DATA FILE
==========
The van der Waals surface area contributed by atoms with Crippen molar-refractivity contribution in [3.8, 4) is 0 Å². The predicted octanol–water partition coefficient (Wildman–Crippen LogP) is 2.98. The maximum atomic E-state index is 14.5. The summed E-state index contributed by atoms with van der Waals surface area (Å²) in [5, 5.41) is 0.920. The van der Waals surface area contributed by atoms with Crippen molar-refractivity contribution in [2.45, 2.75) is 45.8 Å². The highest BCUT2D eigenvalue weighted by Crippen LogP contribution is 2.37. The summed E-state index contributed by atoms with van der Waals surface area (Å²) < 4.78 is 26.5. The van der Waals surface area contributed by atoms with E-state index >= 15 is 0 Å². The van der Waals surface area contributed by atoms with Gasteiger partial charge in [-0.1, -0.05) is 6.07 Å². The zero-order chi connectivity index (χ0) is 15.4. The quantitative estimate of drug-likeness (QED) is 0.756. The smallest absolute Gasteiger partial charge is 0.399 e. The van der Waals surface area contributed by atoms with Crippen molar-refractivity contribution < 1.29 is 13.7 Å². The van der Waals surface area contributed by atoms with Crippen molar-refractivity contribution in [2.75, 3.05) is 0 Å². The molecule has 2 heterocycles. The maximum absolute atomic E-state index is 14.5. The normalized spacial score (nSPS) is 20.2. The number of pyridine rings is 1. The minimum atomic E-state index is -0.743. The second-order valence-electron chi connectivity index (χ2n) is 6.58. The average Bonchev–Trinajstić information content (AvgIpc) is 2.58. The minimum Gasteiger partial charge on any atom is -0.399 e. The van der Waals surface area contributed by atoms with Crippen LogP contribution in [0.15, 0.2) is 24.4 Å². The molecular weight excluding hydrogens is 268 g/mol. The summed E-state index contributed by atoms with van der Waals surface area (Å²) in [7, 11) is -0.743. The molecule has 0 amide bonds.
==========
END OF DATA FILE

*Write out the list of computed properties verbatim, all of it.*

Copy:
The van der Waals surface area contributed by atoms with Crippen molar-refractivity contribution in [3.8, 4) is 0 Å². The predicted octanol–water partition coefficient (Wildman–Crippen LogP) is 2.98. The maximum atomic E-state index is 14.5. The summed E-state index contributed by atoms with van der Waals surface area (Å²) in [5, 5.41) is 0.920. The van der Waals surface area contributed by atoms with Crippen molar-refractivity contribution in [2.45, 2.75) is 45.8 Å². The highest BCUT2D eigenvalue weighted by Crippen LogP contribution is 2.37. The summed E-state index contributed by atoms with van der Waals surface area (Å²) < 4.78 is 26.5. The van der Waals surface area contributed by atoms with E-state index >= 15 is 0 Å². The van der Waals surface area contributed by atoms with Gasteiger partial charge in [-0.1, -0.05) is 6.07 Å². The zero-order chi connectivity index (χ0) is 15.4. The quantitative estimate of drug-likeness (QED) is 0.756. The smallest absolute Gasteiger partial charge is 0.399 e. The van der Waals surface area contributed by atoms with Crippen molar-refractivity contribution < 1.29 is 13.7 Å². The van der Waals surface area contributed by atoms with Crippen molar-refractivity contribution in [2.75, 3.05) is 0 Å². The molecule has 2 heterocycles. The maximum absolute atomic E-state index is 14.5. The normalized spacial score (nSPS) is 20.2. The number of pyridine rings is 1. The minimum atomic E-state index is -0.743. The second-order valence-electron chi connectivity index (χ2n) is 6.58. The average Bonchev–Trinajstić information content (AvgIpc) is 2.58. The minimum Gasteiger partial charge on any atom is -0.399 e. The van der Waals surface area contributed by atoms with Crippen LogP contribution in [0.15, 0.2) is 24.4 Å². The molecular weight excluding hydrogens is 268 g/mol. The summed E-state index contributed by atoms with van der Waals surface area (Å²) in [7, 11) is -0.743. The molecule has 0 amide bonds.